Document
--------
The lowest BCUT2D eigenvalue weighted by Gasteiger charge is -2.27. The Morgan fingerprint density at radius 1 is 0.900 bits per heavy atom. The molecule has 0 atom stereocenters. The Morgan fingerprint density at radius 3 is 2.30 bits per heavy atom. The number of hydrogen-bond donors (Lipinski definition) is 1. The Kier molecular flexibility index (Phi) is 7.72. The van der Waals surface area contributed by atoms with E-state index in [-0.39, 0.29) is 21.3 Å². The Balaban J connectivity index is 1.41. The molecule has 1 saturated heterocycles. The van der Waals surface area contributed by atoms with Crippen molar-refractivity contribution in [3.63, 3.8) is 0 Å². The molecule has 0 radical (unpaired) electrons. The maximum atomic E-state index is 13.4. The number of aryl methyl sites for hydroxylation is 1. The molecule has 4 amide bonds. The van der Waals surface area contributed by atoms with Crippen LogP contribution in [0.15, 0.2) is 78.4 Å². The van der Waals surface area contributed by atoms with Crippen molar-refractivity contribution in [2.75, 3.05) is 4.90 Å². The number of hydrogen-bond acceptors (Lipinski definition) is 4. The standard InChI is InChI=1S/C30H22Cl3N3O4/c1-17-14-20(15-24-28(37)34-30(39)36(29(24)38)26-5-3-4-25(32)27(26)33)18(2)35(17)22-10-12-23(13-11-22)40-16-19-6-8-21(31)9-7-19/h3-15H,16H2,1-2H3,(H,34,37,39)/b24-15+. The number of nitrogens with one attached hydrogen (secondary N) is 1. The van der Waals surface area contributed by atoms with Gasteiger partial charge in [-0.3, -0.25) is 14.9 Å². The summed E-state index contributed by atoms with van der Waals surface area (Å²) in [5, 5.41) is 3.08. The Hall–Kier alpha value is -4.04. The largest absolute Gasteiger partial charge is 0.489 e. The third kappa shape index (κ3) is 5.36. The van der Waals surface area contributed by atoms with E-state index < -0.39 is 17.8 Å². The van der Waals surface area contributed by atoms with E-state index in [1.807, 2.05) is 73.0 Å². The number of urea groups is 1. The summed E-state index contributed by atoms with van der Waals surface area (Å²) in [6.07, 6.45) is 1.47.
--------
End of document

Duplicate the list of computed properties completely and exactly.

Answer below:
The lowest BCUT2D eigenvalue weighted by Gasteiger charge is -2.27. The Morgan fingerprint density at radius 1 is 0.900 bits per heavy atom. The molecule has 0 atom stereocenters. The Morgan fingerprint density at radius 3 is 2.30 bits per heavy atom. The number of hydrogen-bond donors (Lipinski definition) is 1. The Kier molecular flexibility index (Phi) is 7.72. The van der Waals surface area contributed by atoms with E-state index in [-0.39, 0.29) is 21.3 Å². The Balaban J connectivity index is 1.41. The molecule has 1 saturated heterocycles. The van der Waals surface area contributed by atoms with Crippen molar-refractivity contribution in [3.63, 3.8) is 0 Å². The molecule has 0 radical (unpaired) electrons. The maximum atomic E-state index is 13.4. The number of aryl methyl sites for hydroxylation is 1. The molecule has 4 amide bonds. The van der Waals surface area contributed by atoms with Crippen LogP contribution in [0.15, 0.2) is 78.4 Å². The van der Waals surface area contributed by atoms with Crippen molar-refractivity contribution in [2.75, 3.05) is 4.90 Å². The number of hydrogen-bond acceptors (Lipinski definition) is 4. The standard InChI is InChI=1S/C30H22Cl3N3O4/c1-17-14-20(15-24-28(37)34-30(39)36(29(24)38)26-5-3-4-25(32)27(26)33)18(2)35(17)22-10-12-23(13-11-22)40-16-19-6-8-21(31)9-7-19/h3-15H,16H2,1-2H3,(H,34,37,39)/b24-15+. The number of nitrogens with one attached hydrogen (secondary N) is 1. The van der Waals surface area contributed by atoms with Gasteiger partial charge in [-0.3, -0.25) is 14.9 Å². The summed E-state index contributed by atoms with van der Waals surface area (Å²) in [5, 5.41) is 3.08. The Hall–Kier alpha value is -4.04. The largest absolute Gasteiger partial charge is 0.489 e. The third kappa shape index (κ3) is 5.36. The van der Waals surface area contributed by atoms with E-state index < -0.39 is 17.8 Å². The van der Waals surface area contributed by atoms with E-state index in [1.807, 2.05) is 73.0 Å². The number of urea groups is 1. The summed E-state index contributed by atoms with van der Waals surface area (Å²) in [6.07, 6.45) is 1.47.